Leadership and Sex

There are three things that cause leaders to fall; money, power and sex. Almost every time a leader is forced to step down one of these is a problem, sometimes all of them.

The question is not if we will be tested in these things, but ‘when?’.

When? But that means it will happen to me and to you one day. That also means that we need to work on our defence line. Like fire prevention, we have fire evacuation plans and practices. Do we have the same when it comes to money, sex and power?

Do we create security lines around us, so when temptations are coming we can stand and stand with good integrity. I have listed some thoughts I have made in may daily walk with God and as a base leader. I hope they can be helpful to you.

How do we relate to the opposite sex?

Often we say there are no set of rules for this, and I agree, but there are some clear lines that we as leaders can give ourselves and the people we lead.

What is clear is that a we need to avoid a man to mentor a girl. I have made that a rule in my life, though sometimes it could have been easier and I could have found ways to justify it. Simply the risk is too high.

Risk of what?

Sex? Yes, but the risk of complication goes beyond that which we believe God has created between husbands and wives. Isn’t there more than the physical that binds people together? What about the emotional connection? What about the power we gain over others?

Emotionally there’s a danger of going too far. We can think that we are protecting ourselves, with having a mentor time in a public cafe or even over Skype and other online media. But we can not stop our emotions just because we meet in an open place.

A lady asked me once, shouldn’t we ask the question ‘What is a single woman’s motivation for seeking a mentorship with a man?’ I like the question, because it’s relevant both ways.

From my point of view, we should not mentor the opposite sex, even if we set things up so it looks transparent. Let’s just not do it. Base leaders, if needed, make a point of meeting together as a couple, or pass things on to other staff members.

We can not avoid interaction from time to time. We will drive together, make food together in our kitchens, and in our teams doing outreach together. My point is to make a fence around us so we are protected and our team members are protected as well.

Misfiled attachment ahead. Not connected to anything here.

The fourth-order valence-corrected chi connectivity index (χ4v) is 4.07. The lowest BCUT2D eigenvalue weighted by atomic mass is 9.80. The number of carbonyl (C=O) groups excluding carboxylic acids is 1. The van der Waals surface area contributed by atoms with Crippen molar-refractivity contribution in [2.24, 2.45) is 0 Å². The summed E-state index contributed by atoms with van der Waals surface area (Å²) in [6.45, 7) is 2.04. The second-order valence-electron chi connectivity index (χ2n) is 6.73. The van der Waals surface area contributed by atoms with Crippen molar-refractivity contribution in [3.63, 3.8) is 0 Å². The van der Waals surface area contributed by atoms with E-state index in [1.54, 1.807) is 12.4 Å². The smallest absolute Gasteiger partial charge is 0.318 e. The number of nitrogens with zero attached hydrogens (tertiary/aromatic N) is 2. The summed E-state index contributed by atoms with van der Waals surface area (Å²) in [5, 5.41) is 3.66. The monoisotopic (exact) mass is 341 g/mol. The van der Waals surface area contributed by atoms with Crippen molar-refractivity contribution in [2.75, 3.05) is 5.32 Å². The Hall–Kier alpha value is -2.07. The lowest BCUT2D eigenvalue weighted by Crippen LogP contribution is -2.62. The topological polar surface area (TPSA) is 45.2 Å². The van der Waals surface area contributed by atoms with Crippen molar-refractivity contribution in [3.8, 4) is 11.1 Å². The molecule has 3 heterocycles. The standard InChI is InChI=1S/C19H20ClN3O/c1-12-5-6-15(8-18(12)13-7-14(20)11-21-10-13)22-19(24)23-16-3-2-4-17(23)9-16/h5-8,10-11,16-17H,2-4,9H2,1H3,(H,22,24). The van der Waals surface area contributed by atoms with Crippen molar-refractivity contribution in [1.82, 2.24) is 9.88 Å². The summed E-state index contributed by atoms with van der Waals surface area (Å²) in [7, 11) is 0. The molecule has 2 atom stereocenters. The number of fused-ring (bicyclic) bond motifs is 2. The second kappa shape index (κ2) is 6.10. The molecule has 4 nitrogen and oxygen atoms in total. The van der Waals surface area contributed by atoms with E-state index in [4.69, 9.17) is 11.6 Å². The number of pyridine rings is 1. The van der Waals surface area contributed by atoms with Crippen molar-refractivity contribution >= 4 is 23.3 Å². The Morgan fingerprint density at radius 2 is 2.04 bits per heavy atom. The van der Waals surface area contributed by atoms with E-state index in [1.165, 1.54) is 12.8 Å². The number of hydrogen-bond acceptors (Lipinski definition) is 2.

Make sure you have people that dare to speak into your life. Elders and mentors are great, but the most powerful are peers. If they think you are over the limit when it comes to this subject it is wise to take their advice. Personally I know that if my leadership team would say something to me I would be heartbroken and embarrassed into taking appropriate action.

Power over others: this can also come from the same root, as we can be given an inner satisfaction from having control over other people. Not a control that is visible, but more an unconscious way of power into staff and leaders. We need to make protection lines so we don’t get under a spirit of controlling the opposite sex.

This power can come because we like the attention we get, the “look at me feeling”, “I am still young”, or “I am nice so my mentor like to spend time with me”. Power goes both ways..

Looking at many leaders that haven’t been able to stand in the day of storm, I often think our friend Luther is correct when he says, ‘You can not stop a bird landing in your head, but you can stop it from building a nest’. Things start small and develop from there. Lets make sure we have accountability when it comes to thoughts, inner life and let’s make fences so we don’t need to go over the line.

In our mission, let’s go for good standards and let’s make sure that we take care of ourselves and our staff in a way that we are all protected and can stand in times of storms.

For missioninnovation.net,

Rune Sæther

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